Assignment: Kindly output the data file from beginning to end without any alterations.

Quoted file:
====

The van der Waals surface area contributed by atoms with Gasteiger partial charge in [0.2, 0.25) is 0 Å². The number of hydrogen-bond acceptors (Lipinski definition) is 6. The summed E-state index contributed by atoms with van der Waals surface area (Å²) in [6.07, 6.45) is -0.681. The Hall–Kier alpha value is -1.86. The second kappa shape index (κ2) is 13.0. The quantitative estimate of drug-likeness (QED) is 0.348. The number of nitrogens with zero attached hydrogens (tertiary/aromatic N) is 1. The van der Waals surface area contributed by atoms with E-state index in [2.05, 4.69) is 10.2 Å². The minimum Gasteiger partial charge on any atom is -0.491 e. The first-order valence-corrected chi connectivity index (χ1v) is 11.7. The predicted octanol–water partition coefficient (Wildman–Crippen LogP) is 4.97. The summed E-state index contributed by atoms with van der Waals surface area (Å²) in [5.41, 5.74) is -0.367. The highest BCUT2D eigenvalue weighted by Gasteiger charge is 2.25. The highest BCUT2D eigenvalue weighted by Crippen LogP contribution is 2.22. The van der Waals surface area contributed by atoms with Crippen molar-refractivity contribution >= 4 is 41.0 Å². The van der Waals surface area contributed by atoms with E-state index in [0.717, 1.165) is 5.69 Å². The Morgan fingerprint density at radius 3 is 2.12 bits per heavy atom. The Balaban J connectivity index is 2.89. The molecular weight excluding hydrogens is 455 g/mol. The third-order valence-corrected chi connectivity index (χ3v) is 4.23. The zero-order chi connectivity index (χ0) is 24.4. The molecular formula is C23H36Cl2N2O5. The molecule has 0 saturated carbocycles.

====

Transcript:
The van der Waals surface area contributed by atoms with Gasteiger partial charge in [0.2, 0.25) is 0 Å². The number of hydrogen-bond acceptors (Lipinski definition) is 6. The summed E-state index contributed by atoms with van der Waals surface area (Å²) in [6.07, 6.45) is -0.681. The Hall–Kier alpha value is -1.86. The second kappa shape index (κ2) is 13.0. The quantitative estimate of drug-likeness (QED) is 0.348. The number of nitrogens with zero attached hydrogens (tertiary/aromatic N) is 1. The van der Waals surface area contributed by atoms with E-state index in [2.05, 4.69) is 10.2 Å². The minimum Gasteiger partial charge on any atom is -0.491 e. The first-order valence-corrected chi connectivity index (χ1v) is 11.7. The predicted octanol–water partition coefficient (Wildman–Crippen LogP) is 4.97. The summed E-state index contributed by atoms with van der Waals surface area (Å²) in [5.41, 5.74) is -0.367. The highest BCUT2D eigenvalue weighted by Gasteiger charge is 2.25. The highest BCUT2D eigenvalue weighted by Crippen LogP contribution is 2.22. The van der Waals surface area contributed by atoms with Crippen molar-refractivity contribution >= 4 is 41.0 Å². The van der Waals surface area contributed by atoms with E-state index in [0.717, 1.165) is 5.69 Å². The Morgan fingerprint density at radius 3 is 2.12 bits per heavy atom. The Balaban J connectivity index is 2.89. The molecular weight excluding hydrogens is 455 g/mol. The third-order valence-corrected chi connectivity index (χ3v) is 4.23. The zero-order chi connectivity index (χ0) is 24.4. The molecular formula is C23H36Cl2N2O5. The molecule has 0 saturated carbocycles.